Euro zone inflation falls to 0.5% in March
Euro zone inflation fell to 0.5% in March, official data showed today, the lowest rate since October 2009 at the height of the financial crisis, and amid concerns about the dangers of deflation.
Inflation in the currency bloc has trended steadily lower in recent months, coming in well below the European Central Bank target rate of just under 2%.
The latest figure is sure to stoke concerns of a growing risk of deflation, or falling prices in absolute terms.
By component, food, alcohol and tobacco prices rose 1.1% in March, after rising 1.5% in February, but energy costs were down 2.1%, after a fall of 2.3% in February, the Eurostat statistics agency said.
Economists said the latest fall was partly due to temporary factors, but that nonetheless, the weakness of inflation suggests that the ECB may have little option but to take further policy action.
Deflation is a worry because if consumers believe prices will fall they put off purchases, which forces companies to delay investment, hitting salaries and jobs, and so setting up a vicious downward circle.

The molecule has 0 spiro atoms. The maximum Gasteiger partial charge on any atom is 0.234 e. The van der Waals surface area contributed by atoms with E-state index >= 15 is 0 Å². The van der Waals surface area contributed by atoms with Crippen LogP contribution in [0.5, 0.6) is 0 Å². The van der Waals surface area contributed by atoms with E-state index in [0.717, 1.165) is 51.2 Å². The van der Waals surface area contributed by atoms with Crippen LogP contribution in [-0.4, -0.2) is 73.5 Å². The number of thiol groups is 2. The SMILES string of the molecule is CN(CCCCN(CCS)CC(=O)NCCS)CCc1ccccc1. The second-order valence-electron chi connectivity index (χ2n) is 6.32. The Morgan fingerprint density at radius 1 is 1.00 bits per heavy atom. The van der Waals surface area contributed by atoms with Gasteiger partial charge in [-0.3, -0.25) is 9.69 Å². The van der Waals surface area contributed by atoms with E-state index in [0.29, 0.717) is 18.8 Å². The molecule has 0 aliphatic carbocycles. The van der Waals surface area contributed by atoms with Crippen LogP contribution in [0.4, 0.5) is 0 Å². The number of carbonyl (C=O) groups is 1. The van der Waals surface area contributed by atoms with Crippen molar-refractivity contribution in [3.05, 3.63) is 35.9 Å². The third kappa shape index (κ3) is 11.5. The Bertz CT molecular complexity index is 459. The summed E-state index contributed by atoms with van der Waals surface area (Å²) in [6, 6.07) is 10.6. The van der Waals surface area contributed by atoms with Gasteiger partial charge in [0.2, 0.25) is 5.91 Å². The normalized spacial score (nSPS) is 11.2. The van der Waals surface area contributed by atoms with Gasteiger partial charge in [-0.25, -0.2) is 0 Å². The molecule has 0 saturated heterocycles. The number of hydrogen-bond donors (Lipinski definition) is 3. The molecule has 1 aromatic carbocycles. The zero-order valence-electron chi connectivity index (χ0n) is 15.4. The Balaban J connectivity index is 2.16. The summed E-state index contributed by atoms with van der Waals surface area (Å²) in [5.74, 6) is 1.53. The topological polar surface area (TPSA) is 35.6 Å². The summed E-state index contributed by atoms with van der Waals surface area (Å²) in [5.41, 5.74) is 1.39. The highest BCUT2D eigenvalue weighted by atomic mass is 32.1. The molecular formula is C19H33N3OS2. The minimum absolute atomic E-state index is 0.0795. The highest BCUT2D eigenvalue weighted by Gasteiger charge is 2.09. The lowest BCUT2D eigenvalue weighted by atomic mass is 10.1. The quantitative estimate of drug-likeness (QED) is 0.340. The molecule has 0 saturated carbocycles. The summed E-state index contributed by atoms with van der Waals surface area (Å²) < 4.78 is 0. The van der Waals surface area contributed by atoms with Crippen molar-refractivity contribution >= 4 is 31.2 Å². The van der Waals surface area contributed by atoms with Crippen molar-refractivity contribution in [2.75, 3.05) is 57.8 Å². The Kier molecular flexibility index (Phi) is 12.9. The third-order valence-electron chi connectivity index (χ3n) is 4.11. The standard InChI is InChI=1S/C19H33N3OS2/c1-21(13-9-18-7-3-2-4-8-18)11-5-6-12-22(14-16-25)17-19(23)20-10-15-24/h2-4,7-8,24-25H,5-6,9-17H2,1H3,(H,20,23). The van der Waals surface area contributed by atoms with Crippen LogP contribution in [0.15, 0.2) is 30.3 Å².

The European Central Bank meets on Thursday for its monthly policy meeting and had not been expected to announce any new measures, given recent data suggesting the region’s economy is in a tentative recovery.
The ECB has held euro zone borrowing costs at their current all-time lows since November.
Meanwhile, the IMF said today that the European Central Bank has more room to cut interest rates as it warned that the euro zone faced the biggest pressure from slowing inflation.
“We are not so much worried about deflation by itself, but we are very worried about what we call ‘low-flation’,” Reza Moghadam, Director of the IMF’s European Department, said at London’s City Week conference.